Many reputable sightings of strange creatures do occur in Bowie, Baltimore, and several other densely populated areas in and around the Washington area, though almost all of the sightings describe large, upright, hairy hominids which sound much more like the equally legendary Bigfoot. Literally hundreds of these sightings have been collected in Mark Opsasnick’s essential book, The Maryland Bigfoot Digest. Hardly any of the people who’ve allegedly seen what they call the Goatman, actually describe a creature like the one in the photo.

I do not agree with WBAL’s assertion that the photograph depicts a bear carrying a dead goat. That’s asinine. The Goat’s head clearly belongs to the body of the hairy creature pictured. I do not, however, believe this to be a legitimate photograph of Goatman.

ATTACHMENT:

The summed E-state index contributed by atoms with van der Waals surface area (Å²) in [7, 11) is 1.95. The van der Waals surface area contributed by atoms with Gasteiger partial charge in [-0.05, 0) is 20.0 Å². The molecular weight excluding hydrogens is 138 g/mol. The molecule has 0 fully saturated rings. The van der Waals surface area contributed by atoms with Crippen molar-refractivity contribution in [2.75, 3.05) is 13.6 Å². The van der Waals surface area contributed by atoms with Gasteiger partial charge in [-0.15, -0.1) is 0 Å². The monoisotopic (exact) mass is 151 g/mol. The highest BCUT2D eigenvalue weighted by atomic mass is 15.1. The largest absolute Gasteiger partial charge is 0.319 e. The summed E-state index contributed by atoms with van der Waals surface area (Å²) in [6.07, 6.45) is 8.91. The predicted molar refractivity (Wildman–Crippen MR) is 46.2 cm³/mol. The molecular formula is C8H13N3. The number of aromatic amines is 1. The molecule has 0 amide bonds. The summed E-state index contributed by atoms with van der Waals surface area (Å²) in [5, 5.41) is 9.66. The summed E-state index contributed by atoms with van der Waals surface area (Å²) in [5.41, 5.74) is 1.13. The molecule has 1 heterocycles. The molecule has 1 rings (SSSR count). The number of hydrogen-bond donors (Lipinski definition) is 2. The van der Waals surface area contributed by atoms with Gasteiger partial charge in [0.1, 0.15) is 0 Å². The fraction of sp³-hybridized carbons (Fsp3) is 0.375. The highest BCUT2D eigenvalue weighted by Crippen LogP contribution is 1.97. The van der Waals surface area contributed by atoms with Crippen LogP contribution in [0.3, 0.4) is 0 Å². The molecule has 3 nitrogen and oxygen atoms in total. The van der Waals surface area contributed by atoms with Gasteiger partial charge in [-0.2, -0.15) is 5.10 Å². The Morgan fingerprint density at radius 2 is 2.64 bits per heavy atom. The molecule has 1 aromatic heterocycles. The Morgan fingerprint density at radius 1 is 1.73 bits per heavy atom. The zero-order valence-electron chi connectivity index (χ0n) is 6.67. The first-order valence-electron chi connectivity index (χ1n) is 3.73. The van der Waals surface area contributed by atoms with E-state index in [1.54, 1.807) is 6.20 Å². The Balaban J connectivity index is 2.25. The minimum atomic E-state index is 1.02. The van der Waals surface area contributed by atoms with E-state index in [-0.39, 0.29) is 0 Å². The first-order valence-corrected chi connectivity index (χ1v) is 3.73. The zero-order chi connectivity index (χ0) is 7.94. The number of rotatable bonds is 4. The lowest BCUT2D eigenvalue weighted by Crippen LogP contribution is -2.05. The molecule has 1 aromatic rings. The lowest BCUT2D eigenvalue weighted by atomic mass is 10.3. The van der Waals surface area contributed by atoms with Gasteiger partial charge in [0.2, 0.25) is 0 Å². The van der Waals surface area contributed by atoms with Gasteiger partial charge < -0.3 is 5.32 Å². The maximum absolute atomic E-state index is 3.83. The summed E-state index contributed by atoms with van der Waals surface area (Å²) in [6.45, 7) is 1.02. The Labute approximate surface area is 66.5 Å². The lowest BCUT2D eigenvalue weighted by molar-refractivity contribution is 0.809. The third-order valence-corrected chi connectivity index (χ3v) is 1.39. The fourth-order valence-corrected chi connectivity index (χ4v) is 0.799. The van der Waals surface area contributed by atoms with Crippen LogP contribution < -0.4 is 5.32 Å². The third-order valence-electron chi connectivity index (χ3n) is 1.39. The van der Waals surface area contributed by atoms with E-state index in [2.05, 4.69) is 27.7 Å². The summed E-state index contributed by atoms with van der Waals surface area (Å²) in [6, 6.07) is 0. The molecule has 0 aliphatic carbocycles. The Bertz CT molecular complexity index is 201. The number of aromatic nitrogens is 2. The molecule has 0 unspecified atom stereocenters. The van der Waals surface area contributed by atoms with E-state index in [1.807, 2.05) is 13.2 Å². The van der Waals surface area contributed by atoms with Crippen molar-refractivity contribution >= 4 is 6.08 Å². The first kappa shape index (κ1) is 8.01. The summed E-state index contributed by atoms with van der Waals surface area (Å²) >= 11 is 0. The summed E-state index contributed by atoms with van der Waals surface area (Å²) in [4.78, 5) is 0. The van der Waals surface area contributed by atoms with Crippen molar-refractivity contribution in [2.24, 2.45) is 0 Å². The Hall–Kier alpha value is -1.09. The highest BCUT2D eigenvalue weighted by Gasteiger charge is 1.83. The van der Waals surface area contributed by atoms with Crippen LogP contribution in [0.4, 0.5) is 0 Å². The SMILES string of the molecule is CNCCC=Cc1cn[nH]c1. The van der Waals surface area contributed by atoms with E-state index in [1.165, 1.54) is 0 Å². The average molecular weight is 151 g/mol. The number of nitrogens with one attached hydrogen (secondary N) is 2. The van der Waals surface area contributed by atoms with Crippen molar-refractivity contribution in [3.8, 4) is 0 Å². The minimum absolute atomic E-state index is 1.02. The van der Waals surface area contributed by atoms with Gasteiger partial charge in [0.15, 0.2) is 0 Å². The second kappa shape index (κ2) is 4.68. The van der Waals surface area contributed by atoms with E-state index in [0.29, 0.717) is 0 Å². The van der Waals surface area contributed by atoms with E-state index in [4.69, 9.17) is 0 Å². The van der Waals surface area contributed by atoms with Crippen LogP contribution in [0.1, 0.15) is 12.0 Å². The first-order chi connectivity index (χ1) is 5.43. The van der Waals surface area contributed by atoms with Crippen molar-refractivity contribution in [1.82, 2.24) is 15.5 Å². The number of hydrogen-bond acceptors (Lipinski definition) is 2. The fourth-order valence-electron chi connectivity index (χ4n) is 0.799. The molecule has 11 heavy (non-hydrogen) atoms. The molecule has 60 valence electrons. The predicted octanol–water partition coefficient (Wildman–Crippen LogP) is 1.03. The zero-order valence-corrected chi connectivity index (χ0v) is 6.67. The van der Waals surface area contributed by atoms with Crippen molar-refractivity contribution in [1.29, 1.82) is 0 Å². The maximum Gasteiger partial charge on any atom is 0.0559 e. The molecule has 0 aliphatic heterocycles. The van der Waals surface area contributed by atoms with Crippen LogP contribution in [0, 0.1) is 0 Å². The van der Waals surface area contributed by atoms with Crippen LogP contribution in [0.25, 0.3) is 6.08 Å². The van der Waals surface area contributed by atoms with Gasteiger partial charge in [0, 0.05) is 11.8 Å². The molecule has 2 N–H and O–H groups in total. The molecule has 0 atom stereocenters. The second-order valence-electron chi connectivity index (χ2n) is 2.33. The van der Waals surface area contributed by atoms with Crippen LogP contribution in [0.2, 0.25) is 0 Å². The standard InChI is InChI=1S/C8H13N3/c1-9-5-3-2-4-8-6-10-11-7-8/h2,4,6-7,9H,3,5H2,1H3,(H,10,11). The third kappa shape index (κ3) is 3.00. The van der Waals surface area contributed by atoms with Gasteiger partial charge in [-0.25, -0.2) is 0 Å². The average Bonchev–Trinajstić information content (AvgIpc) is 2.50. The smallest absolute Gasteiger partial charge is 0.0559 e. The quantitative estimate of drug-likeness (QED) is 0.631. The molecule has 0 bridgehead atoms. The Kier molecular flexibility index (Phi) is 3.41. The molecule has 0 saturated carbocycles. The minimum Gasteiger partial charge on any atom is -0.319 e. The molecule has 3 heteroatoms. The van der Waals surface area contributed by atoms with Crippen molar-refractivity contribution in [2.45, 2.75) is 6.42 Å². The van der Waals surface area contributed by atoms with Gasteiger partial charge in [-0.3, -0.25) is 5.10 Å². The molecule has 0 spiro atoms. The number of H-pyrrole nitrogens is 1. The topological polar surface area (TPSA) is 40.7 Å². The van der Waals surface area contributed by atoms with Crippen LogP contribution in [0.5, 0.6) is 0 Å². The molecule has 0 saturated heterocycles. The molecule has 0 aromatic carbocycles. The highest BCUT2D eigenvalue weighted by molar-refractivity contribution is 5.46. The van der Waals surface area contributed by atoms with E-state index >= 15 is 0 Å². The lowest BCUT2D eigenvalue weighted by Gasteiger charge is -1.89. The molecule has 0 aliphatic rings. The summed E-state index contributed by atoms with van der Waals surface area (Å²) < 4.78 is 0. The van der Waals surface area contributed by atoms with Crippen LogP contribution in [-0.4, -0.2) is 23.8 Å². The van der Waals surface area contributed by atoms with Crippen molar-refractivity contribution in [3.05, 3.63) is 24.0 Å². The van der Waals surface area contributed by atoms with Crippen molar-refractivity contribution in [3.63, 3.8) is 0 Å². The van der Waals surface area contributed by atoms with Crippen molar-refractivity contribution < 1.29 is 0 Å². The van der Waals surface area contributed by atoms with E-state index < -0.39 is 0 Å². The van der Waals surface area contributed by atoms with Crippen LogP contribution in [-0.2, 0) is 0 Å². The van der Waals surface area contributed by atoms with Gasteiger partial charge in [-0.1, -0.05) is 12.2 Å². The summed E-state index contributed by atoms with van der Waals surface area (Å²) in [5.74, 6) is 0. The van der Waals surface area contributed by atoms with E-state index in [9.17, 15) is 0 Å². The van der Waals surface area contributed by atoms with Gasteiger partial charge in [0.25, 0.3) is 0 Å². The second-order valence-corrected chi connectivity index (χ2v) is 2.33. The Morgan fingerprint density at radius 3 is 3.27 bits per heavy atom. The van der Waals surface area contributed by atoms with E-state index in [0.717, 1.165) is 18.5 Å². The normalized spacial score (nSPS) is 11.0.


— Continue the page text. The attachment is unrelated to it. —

I would never accuse the photographer of being untruthful, but I do believe he, himself to be the victim of a hoax. The whole thing is just too good to be true.

It’s a great photograph. It isn’t blurry (meaning the creature wasn’t trying to avoid human beings just several feet away), and the only part of the creature’s body that’s hidden is the legs. The trickiest bit of any decent satyr costume are those utterly bizarre backwards bending goat legs—take it from someone who knows—Halloween costume parties are cutthroat affairs in my family. Perhaps the most suspicious part of the anatomy is the location of the head—low on the shoulders, creating an almost humpbacked appearance. A human’s head and shoulders could easily be concealed in the interior of a costume while a taxidermy-ed goat’s head is displayed to the prankster’s victims.

The Internet lost its collective mind Thanksgiving weekend, 2015, debating the existence of the creature after a MoviePilot.com article brought the creature’s alleged existence to the world’s attention once more. Five long, cold months is plenty of time for a hoaxer to build a clever costume, to have fun with come Springtime.